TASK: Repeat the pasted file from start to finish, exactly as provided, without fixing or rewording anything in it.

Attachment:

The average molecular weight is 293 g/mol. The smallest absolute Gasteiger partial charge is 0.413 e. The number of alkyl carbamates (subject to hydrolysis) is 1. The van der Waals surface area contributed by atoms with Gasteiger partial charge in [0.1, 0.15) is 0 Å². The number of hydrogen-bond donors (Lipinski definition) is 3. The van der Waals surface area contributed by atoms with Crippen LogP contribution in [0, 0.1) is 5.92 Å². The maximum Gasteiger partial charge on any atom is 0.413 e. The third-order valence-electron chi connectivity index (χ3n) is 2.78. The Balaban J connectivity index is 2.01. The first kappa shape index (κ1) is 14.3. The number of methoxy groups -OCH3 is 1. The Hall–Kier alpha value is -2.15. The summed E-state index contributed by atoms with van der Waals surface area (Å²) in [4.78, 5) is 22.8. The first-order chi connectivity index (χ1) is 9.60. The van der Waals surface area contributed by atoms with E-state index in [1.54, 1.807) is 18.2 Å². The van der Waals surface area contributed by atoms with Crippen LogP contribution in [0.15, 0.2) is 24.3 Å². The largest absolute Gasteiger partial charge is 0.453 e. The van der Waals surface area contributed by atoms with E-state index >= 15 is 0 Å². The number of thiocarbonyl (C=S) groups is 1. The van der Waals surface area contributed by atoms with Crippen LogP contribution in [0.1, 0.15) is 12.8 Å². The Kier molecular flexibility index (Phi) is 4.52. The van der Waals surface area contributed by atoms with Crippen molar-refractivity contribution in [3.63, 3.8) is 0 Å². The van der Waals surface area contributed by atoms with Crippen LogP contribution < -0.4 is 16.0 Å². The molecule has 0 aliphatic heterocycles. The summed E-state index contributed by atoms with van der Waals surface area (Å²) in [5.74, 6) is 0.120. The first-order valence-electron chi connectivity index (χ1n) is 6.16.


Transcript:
The average molecular weight is 293 g/mol. The smallest absolute Gasteiger partial charge is 0.413 e. The number of alkyl carbamates (subject to hydrolysis) is 1. The van der Waals surface area contributed by atoms with Gasteiger partial charge in [0.1, 0.15) is 0 Å². The number of hydrogen-bond donors (Lipinski definition) is 3. The van der Waals surface area contributed by atoms with Crippen LogP contribution in [0, 0.1) is 5.92 Å². The maximum Gasteiger partial charge on any atom is 0.413 e. The third-order valence-electron chi connectivity index (χ3n) is 2.78. The Balaban J connectivity index is 2.01. The first kappa shape index (κ1) is 14.3. The number of methoxy groups -OCH3 is 1. The Hall–Kier alpha value is -2.15. The summed E-state index contributed by atoms with van der Waals surface area (Å²) in [4.78, 5) is 22.8. The first-order chi connectivity index (χ1) is 9.60. The van der Waals surface area contributed by atoms with E-state index in [1.54, 1.807) is 18.2 Å². The van der Waals surface area contributed by atoms with Crippen LogP contribution in [0.15, 0.2) is 24.3 Å². The largest absolute Gasteiger partial charge is 0.453 e. The van der Waals surface area contributed by atoms with E-state index >= 15 is 0 Å². The number of thiocarbonyl (C=S) groups is 1. The van der Waals surface area contributed by atoms with Crippen LogP contribution in [0.1, 0.15) is 12.8 Å². The Kier molecular flexibility index (Phi) is 4.52. The van der Waals surface area contributed by atoms with Crippen molar-refractivity contribution in [3.63, 3.8) is 0 Å². The van der Waals surface area contributed by atoms with Crippen LogP contribution < -0.4 is 16.0 Å². The molecule has 0 aliphatic heterocycles. The summed E-state index contributed by atoms with van der Waals surface area (Å²) in [5.74, 6) is 0.120. The first-order valence-electron chi connectivity index (χ1n) is 6.16.